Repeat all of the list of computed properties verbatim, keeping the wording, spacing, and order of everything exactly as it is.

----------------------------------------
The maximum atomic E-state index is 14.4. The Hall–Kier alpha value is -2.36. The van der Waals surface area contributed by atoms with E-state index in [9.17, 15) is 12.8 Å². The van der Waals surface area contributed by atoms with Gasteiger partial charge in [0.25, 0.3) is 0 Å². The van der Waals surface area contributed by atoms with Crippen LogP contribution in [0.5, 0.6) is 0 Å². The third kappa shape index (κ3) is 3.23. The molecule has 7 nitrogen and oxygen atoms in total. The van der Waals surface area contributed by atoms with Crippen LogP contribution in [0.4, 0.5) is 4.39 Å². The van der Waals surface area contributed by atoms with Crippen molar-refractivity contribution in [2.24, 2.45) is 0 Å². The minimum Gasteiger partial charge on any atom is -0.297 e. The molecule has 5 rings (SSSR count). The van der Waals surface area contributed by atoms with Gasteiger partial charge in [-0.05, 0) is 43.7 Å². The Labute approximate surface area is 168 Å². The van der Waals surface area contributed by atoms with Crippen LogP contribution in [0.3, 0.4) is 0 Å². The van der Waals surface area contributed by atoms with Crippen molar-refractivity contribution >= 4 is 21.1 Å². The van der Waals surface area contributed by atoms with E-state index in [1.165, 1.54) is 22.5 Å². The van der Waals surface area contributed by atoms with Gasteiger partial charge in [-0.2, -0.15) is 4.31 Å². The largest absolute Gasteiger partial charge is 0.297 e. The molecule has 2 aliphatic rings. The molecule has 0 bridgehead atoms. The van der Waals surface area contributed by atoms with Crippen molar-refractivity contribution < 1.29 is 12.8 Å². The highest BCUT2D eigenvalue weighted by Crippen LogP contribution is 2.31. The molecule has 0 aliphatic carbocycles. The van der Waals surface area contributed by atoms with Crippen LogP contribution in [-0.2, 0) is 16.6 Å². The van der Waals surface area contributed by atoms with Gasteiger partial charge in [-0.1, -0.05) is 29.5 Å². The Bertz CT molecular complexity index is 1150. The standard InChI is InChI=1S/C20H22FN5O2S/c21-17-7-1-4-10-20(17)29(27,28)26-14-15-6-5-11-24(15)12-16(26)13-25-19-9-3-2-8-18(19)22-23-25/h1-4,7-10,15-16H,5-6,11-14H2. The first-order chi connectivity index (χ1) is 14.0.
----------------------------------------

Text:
The maximum atomic E-state index is 14.4. The Hall–Kier alpha value is -2.36. The van der Waals surface area contributed by atoms with E-state index in [9.17, 15) is 12.8 Å². The van der Waals surface area contributed by atoms with Gasteiger partial charge in [0.25, 0.3) is 0 Å². The van der Waals surface area contributed by atoms with Crippen LogP contribution in [0.5, 0.6) is 0 Å². The third kappa shape index (κ3) is 3.23. The molecule has 7 nitrogen and oxygen atoms in total. The van der Waals surface area contributed by atoms with Crippen LogP contribution in [0.4, 0.5) is 4.39 Å². The van der Waals surface area contributed by atoms with Crippen molar-refractivity contribution in [2.24, 2.45) is 0 Å². The minimum Gasteiger partial charge on any atom is -0.297 e. The molecule has 5 rings (SSSR count). The van der Waals surface area contributed by atoms with Gasteiger partial charge in [-0.05, 0) is 43.7 Å². The Labute approximate surface area is 168 Å². The van der Waals surface area contributed by atoms with Crippen LogP contribution in [0.3, 0.4) is 0 Å². The van der Waals surface area contributed by atoms with Crippen molar-refractivity contribution >= 4 is 21.1 Å². The van der Waals surface area contributed by atoms with E-state index in [1.165, 1.54) is 22.5 Å². The van der Waals surface area contributed by atoms with Gasteiger partial charge in [-0.2, -0.15) is 4.31 Å². The largest absolute Gasteiger partial charge is 0.297 e. The molecule has 2 aliphatic rings. The molecule has 0 bridgehead atoms. The van der Waals surface area contributed by atoms with Crippen molar-refractivity contribution < 1.29 is 12.8 Å². The highest BCUT2D eigenvalue weighted by Crippen LogP contribution is 2.31. The molecule has 0 aliphatic carbocycles. The van der Waals surface area contributed by atoms with Crippen LogP contribution in [-0.2, 0) is 16.6 Å². The van der Waals surface area contributed by atoms with Gasteiger partial charge in [-0.1, -0.05) is 29.5 Å². The Bertz CT molecular complexity index is 1150. The standard InChI is InChI=1S/C20H22FN5O2S/c21-17-7-1-4-10-20(17)29(27,28)26-14-15-6-5-11-24(15)12-16(26)13-25-19-9-3-2-8-18(19)22-23-25/h1-4,7-10,15-16H,5-6,11-14H2. The first-order chi connectivity index (χ1) is 14.0.